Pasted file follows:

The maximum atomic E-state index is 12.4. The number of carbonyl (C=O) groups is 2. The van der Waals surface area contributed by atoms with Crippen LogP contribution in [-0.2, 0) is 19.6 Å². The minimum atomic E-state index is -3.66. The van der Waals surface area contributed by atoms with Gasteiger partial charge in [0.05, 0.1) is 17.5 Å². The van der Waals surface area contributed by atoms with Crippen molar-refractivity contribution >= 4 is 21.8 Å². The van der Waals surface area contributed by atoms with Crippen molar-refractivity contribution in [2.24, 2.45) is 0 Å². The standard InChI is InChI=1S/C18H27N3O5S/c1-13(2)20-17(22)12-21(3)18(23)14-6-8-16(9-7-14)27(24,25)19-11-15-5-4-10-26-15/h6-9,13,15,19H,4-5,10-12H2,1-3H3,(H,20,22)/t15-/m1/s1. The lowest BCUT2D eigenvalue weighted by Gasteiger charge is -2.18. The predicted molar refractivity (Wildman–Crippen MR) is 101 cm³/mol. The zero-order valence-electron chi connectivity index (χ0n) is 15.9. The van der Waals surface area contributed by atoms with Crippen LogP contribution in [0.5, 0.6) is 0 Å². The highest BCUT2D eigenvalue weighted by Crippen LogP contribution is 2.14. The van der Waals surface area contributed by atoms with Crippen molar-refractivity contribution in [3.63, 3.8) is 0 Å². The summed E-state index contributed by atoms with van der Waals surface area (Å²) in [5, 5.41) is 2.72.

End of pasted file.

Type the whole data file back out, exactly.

The maximum atomic E-state index is 12.4. The number of carbonyl (C=O) groups is 2. The van der Waals surface area contributed by atoms with Crippen LogP contribution in [-0.2, 0) is 19.6 Å². The minimum atomic E-state index is -3.66. The van der Waals surface area contributed by atoms with Gasteiger partial charge in [0.05, 0.1) is 17.5 Å². The van der Waals surface area contributed by atoms with Crippen molar-refractivity contribution >= 4 is 21.8 Å². The van der Waals surface area contributed by atoms with Crippen molar-refractivity contribution in [2.24, 2.45) is 0 Å². The standard InChI is InChI=1S/C18H27N3O5S/c1-13(2)20-17(22)12-21(3)18(23)14-6-8-16(9-7-14)27(24,25)19-11-15-5-4-10-26-15/h6-9,13,15,19H,4-5,10-12H2,1-3H3,(H,20,22)/t15-/m1/s1. The lowest BCUT2D eigenvalue weighted by Gasteiger charge is -2.18. The predicted molar refractivity (Wildman–Crippen MR) is 101 cm³/mol. The zero-order valence-electron chi connectivity index (χ0n) is 15.9. The van der Waals surface area contributed by atoms with Crippen LogP contribution in [0.5, 0.6) is 0 Å². The highest BCUT2D eigenvalue weighted by Crippen LogP contribution is 2.14. The van der Waals surface area contributed by atoms with Crippen molar-refractivity contribution in [3.63, 3.8) is 0 Å². The summed E-state index contributed by atoms with van der Waals surface area (Å²) in [5, 5.41) is 2.72.